5) I see you. Hearing her say this while looking her in the eyes and really allowing myself to connect is both a terrible and wonderful experience. Terrible in the sense of painful and overwhelming because it goes to the core of so many attachment issues for me: feeling unseeable, that no one would want to really know me, that it could never be safe for the most vulnerable me to know and be known by someone… It was wonderful because it is what I have craved all of my life. First my mother wasn’t capable of providing it and none of the other adults in my life were remotely safe enough to connect with deeply, and then, when I was older, it was too late, I was too badly hurt to risk allowing myself to feel that fully seen. I am still in the midst of learning how to be fully in the room and allow myself to perceive that she is fully in the room with me. When we have had these connecting experiences, I both feel a physical jolt of pain and I cry tears of relief and hope. Slowly, step by step, I am allowing my full self to be in full relationship with her, and at the same time, bit by bit, I am doing the same thing in my other significant relationships.

6) You are going to be angry with me sometimes, that’s just what happens in relationships. Don’t worry, it takes a lot to ruffle me, and I’ve had clients get really angry at me. Just don’t try to throw me out the window. Mama Bear has been trying to encourage me to feel safe enough to feel angry with her for many years, and I’m finally at the point where I can hear what she is saying and believe her. I have been testing her bit by bit over the last year or so, at first just showing the tiniest bit of anger in an e-mail. Each time I tested her, she would reassure me again that it is OK for me to get angry with her and while what I had shown had been a big deal for me, it was no threat to our relationship at all. She would talk about how real people in real relationships get angry with each other sometimes, because everyone makes mistakes. At some point she would mess up and I would get really angry at her, but I didn’t have to worry about how she would react. She isn’t frightened by anger and her joke said to me that she wasn’t afraid that I would get so angry that I would lose control and do something terrible. I might be afraid that my anger would turn me into my grandfather, but she knew that it wouldn’t. Through her, eventually I learned to have faith that nothing could turn me into my grandfather.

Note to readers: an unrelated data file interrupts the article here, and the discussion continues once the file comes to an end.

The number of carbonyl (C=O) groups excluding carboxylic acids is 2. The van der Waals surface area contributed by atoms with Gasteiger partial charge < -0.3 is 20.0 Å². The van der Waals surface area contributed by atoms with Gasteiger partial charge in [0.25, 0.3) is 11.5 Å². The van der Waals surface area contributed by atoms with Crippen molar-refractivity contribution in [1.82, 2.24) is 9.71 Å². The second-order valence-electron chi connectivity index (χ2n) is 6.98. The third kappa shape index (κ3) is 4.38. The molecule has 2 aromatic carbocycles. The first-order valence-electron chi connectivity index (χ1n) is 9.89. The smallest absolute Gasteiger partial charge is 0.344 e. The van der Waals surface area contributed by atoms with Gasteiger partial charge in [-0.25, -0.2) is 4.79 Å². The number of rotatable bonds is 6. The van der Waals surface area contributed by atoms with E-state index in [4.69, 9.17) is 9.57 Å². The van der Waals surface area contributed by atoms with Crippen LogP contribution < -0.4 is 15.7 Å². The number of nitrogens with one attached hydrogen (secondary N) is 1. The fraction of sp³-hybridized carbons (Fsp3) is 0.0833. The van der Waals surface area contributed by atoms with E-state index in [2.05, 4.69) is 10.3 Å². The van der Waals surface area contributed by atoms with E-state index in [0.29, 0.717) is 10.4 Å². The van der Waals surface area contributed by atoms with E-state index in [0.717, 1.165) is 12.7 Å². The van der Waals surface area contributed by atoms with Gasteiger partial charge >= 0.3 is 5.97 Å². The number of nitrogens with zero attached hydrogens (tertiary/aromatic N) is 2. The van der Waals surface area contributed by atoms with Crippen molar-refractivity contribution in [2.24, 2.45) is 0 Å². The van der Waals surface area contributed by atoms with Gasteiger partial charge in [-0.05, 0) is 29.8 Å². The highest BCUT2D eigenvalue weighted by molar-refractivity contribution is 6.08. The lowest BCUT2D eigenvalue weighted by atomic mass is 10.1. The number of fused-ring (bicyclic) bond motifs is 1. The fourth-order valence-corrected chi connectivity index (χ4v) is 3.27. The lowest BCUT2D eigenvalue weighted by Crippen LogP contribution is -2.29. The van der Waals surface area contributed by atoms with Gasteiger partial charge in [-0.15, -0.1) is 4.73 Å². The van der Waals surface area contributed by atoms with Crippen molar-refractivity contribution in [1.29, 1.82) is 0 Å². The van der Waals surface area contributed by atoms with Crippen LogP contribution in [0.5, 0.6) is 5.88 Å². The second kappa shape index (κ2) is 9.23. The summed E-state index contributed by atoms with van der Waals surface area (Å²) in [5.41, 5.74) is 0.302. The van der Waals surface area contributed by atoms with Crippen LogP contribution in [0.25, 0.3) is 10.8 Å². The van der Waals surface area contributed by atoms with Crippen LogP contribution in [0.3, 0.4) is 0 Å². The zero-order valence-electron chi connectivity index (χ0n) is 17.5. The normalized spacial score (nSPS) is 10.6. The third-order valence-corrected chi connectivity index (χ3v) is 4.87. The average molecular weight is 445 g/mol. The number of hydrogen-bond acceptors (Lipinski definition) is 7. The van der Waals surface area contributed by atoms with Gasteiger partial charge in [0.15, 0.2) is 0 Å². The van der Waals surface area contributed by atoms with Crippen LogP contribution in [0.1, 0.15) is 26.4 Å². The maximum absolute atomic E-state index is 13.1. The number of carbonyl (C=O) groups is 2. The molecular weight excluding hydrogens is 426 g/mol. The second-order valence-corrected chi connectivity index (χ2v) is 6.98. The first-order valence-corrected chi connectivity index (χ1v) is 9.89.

7) You can’t get rid of me. I went through a period that was several months long where I kept on testing Mama Bear, even though I didn’t quite realize what I was doing at the time. I was terrified that if I really leaned on her as much as I needed to, then she would abandon me when I was most vulnerable. I knew that she wouldn’t intentionally betray me, but I was afraid that I would overwhelm her and drive her away. I was convinced that I would turn out to be “too” something for her- too much trouble, too demanding, too clingy, too needy, too hurt, too contaminated, too weird, too something… So we talked over and over about how she knows how to take care of herself and she can create boundaries, so she was confident that I was not going to be too much for her. I didn’t believe her. I would write long emails and end them with, “See, I’m too needy, aren’t I?” or some such thing. And when that didn’t work, sometimes I would turn around and say, “I don’t think that I can do this anymore. I just want to run.” Eventually she sat me down and just flat out said to me, “C., you can keep on trying, but you can’t get rid of me. I’m not going anywhere. I’m not going to abandon you when you need me. And you’re going to have to work a lot harder than that to convince me to let you go.” It didn’t all sink in at once, and it took her repeating herself, but at that point I started to feel a bit of security that it was safe to rely on Mama Bear. Eventually, I realized that Mama Bear is far stronger and more capable of taking care of herself than my mother was- she really was telling me the truth and I could trust her to be there for me. She really was willing to provide the security that I needed then to feel held, contained, and secure. What I realize now is that the problem wasn’t that I was too needy, hurt, clingy, etc. when I was a child, the problem was that my mother didn’t have the resources to deal with helping a child who was being abused. It wasn’t my fault that I overwhelmed her and that she couldn’t hold me in my pain, the way that I needed for her to.